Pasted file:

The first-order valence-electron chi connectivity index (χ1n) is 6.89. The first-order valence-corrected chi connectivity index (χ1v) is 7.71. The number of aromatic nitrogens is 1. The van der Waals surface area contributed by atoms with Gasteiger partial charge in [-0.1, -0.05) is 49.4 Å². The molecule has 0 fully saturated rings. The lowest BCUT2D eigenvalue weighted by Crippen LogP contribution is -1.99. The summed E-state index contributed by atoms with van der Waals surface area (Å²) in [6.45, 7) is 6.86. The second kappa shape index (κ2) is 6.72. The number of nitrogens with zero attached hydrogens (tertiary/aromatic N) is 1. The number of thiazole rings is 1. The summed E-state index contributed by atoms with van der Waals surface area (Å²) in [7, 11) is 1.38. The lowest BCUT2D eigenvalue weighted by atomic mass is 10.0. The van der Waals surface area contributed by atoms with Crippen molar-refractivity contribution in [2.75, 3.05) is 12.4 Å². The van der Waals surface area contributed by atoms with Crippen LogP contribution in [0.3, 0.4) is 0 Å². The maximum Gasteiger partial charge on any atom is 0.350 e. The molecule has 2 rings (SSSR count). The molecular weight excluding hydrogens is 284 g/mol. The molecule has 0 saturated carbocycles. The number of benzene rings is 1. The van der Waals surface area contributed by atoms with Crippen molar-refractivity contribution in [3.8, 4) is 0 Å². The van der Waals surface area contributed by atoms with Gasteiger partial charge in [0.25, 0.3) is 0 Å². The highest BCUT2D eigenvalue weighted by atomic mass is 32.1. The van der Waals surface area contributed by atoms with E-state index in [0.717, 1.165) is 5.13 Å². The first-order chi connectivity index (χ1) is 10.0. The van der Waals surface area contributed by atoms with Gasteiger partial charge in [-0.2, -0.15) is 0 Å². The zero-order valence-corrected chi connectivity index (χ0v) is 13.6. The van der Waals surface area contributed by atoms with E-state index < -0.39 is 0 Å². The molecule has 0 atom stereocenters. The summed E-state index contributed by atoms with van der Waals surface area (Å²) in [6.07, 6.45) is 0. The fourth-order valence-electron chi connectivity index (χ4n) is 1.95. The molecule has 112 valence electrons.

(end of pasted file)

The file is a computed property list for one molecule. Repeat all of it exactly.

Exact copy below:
The first-order valence-electron chi connectivity index (χ1n) is 6.89. The first-order valence-corrected chi connectivity index (χ1v) is 7.71. The number of aromatic nitrogens is 1. The van der Waals surface area contributed by atoms with Gasteiger partial charge in [-0.1, -0.05) is 49.4 Å². The molecule has 0 fully saturated rings. The lowest BCUT2D eigenvalue weighted by Crippen LogP contribution is -1.99. The summed E-state index contributed by atoms with van der Waals surface area (Å²) in [6.45, 7) is 6.86. The second kappa shape index (κ2) is 6.72. The number of nitrogens with zero attached hydrogens (tertiary/aromatic N) is 1. The number of thiazole rings is 1. The summed E-state index contributed by atoms with van der Waals surface area (Å²) in [7, 11) is 1.38. The lowest BCUT2D eigenvalue weighted by atomic mass is 10.0. The van der Waals surface area contributed by atoms with Crippen molar-refractivity contribution in [2.75, 3.05) is 12.4 Å². The van der Waals surface area contributed by atoms with Crippen LogP contribution in [0.3, 0.4) is 0 Å². The maximum Gasteiger partial charge on any atom is 0.350 e. The molecule has 2 rings (SSSR count). The molecular weight excluding hydrogens is 284 g/mol. The molecule has 0 saturated carbocycles. The number of benzene rings is 1. The van der Waals surface area contributed by atoms with Crippen molar-refractivity contribution in [3.8, 4) is 0 Å². The van der Waals surface area contributed by atoms with Gasteiger partial charge in [0.25, 0.3) is 0 Å². The highest BCUT2D eigenvalue weighted by atomic mass is 32.1. The van der Waals surface area contributed by atoms with E-state index in [0.717, 1.165) is 5.13 Å². The first-order chi connectivity index (χ1) is 10.0. The van der Waals surface area contributed by atoms with Gasteiger partial charge in [-0.2, -0.15) is 0 Å². The zero-order valence-corrected chi connectivity index (χ0v) is 13.6. The van der Waals surface area contributed by atoms with E-state index < -0.39 is 0 Å². The molecule has 0 atom stereocenters. The summed E-state index contributed by atoms with van der Waals surface area (Å²) in [6.07, 6.45) is 0. The fourth-order valence-electron chi connectivity index (χ4n) is 1.95. The molecule has 112 valence electrons.